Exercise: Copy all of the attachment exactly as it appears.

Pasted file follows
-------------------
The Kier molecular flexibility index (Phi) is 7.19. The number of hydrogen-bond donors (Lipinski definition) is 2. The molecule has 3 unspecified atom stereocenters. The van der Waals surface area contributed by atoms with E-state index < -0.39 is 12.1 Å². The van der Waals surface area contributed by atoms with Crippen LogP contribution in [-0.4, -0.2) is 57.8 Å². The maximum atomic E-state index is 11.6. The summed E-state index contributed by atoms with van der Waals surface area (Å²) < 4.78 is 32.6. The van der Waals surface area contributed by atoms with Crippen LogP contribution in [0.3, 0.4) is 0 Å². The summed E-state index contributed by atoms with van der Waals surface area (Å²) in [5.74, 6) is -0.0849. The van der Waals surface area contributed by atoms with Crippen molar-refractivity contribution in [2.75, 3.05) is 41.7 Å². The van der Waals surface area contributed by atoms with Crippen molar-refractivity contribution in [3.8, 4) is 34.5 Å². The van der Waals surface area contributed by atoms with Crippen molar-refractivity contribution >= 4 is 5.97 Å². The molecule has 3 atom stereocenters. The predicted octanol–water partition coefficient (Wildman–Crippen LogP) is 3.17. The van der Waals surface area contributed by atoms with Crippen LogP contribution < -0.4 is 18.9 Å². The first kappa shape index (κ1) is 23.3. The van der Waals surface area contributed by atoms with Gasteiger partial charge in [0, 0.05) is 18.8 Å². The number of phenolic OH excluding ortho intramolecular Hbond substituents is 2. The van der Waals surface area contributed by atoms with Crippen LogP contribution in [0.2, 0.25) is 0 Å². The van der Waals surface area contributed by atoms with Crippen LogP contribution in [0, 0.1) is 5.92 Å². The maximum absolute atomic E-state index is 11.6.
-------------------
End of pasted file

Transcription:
The Kier molecular flexibility index (Phi) is 7.19. The number of hydrogen-bond donors (Lipinski definition) is 2. The molecule has 3 unspecified atom stereocenters. The van der Waals surface area contributed by atoms with E-state index < -0.39 is 12.1 Å². The van der Waals surface area contributed by atoms with Crippen LogP contribution in [-0.4, -0.2) is 57.8 Å². The maximum atomic E-state index is 11.6. The summed E-state index contributed by atoms with van der Waals surface area (Å²) < 4.78 is 32.6. The van der Waals surface area contributed by atoms with Crippen LogP contribution in [0.3, 0.4) is 0 Å². The summed E-state index contributed by atoms with van der Waals surface area (Å²) in [5.74, 6) is -0.0849. The van der Waals surface area contributed by atoms with Crippen molar-refractivity contribution in [2.75, 3.05) is 41.7 Å². The van der Waals surface area contributed by atoms with Crippen molar-refractivity contribution in [3.8, 4) is 34.5 Å². The van der Waals surface area contributed by atoms with Crippen molar-refractivity contribution >= 4 is 5.97 Å². The molecule has 3 atom stereocenters. The predicted octanol–water partition coefficient (Wildman–Crippen LogP) is 3.17. The van der Waals surface area contributed by atoms with Crippen LogP contribution < -0.4 is 18.9 Å². The first kappa shape index (κ1) is 23.3. The van der Waals surface area contributed by atoms with Gasteiger partial charge in [0, 0.05) is 18.8 Å². The number of phenolic OH excluding ortho intramolecular Hbond substituents is 2. The van der Waals surface area contributed by atoms with Crippen LogP contribution in [0.2, 0.25) is 0 Å². The van der Waals surface area contributed by atoms with Crippen LogP contribution in [0, 0.1) is 5.92 Å². The maximum absolute atomic E-state index is 11.6.